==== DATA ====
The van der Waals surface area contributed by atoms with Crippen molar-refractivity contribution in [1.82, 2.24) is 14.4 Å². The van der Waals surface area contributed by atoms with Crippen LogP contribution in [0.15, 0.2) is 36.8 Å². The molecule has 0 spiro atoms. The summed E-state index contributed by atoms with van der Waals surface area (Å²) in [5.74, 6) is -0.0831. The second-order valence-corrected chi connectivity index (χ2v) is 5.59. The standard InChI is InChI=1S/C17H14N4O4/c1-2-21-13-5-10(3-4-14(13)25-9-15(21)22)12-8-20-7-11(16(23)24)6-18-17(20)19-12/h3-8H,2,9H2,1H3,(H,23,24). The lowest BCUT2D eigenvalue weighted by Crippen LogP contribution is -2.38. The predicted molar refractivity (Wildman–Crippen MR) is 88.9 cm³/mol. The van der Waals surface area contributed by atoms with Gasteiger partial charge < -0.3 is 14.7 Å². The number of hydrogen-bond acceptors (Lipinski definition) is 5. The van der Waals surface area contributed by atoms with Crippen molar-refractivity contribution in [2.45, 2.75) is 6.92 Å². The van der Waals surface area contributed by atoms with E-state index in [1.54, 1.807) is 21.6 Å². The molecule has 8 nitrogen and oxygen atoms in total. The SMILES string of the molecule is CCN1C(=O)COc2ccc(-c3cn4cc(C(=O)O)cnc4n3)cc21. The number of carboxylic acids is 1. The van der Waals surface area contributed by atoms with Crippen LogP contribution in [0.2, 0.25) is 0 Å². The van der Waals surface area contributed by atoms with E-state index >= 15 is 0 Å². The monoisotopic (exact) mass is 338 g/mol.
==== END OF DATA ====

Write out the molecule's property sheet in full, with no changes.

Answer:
The van der Waals surface area contributed by atoms with Crippen molar-refractivity contribution in [1.82, 2.24) is 14.4 Å². The van der Waals surface area contributed by atoms with Crippen LogP contribution in [0.15, 0.2) is 36.8 Å². The molecule has 0 spiro atoms. The summed E-state index contributed by atoms with van der Waals surface area (Å²) in [5.74, 6) is -0.0831. The second-order valence-corrected chi connectivity index (χ2v) is 5.59. The standard InChI is InChI=1S/C17H14N4O4/c1-2-21-13-5-10(3-4-14(13)25-9-15(21)22)12-8-20-7-11(16(23)24)6-18-17(20)19-12/h3-8H,2,9H2,1H3,(H,23,24). The lowest BCUT2D eigenvalue weighted by Crippen LogP contribution is -2.38. The predicted molar refractivity (Wildman–Crippen MR) is 88.9 cm³/mol. The van der Waals surface area contributed by atoms with Gasteiger partial charge < -0.3 is 14.7 Å². The number of hydrogen-bond acceptors (Lipinski definition) is 5. The van der Waals surface area contributed by atoms with Crippen molar-refractivity contribution in [2.45, 2.75) is 6.92 Å². The van der Waals surface area contributed by atoms with E-state index in [1.54, 1.807) is 21.6 Å². The molecule has 8 nitrogen and oxygen atoms in total. The SMILES string of the molecule is CCN1C(=O)COc2ccc(-c3cn4cc(C(=O)O)cnc4n3)cc21. The number of carboxylic acids is 1. The van der Waals surface area contributed by atoms with Crippen LogP contribution in [0.2, 0.25) is 0 Å². The van der Waals surface area contributed by atoms with E-state index >= 15 is 0 Å². The monoisotopic (exact) mass is 338 g/mol.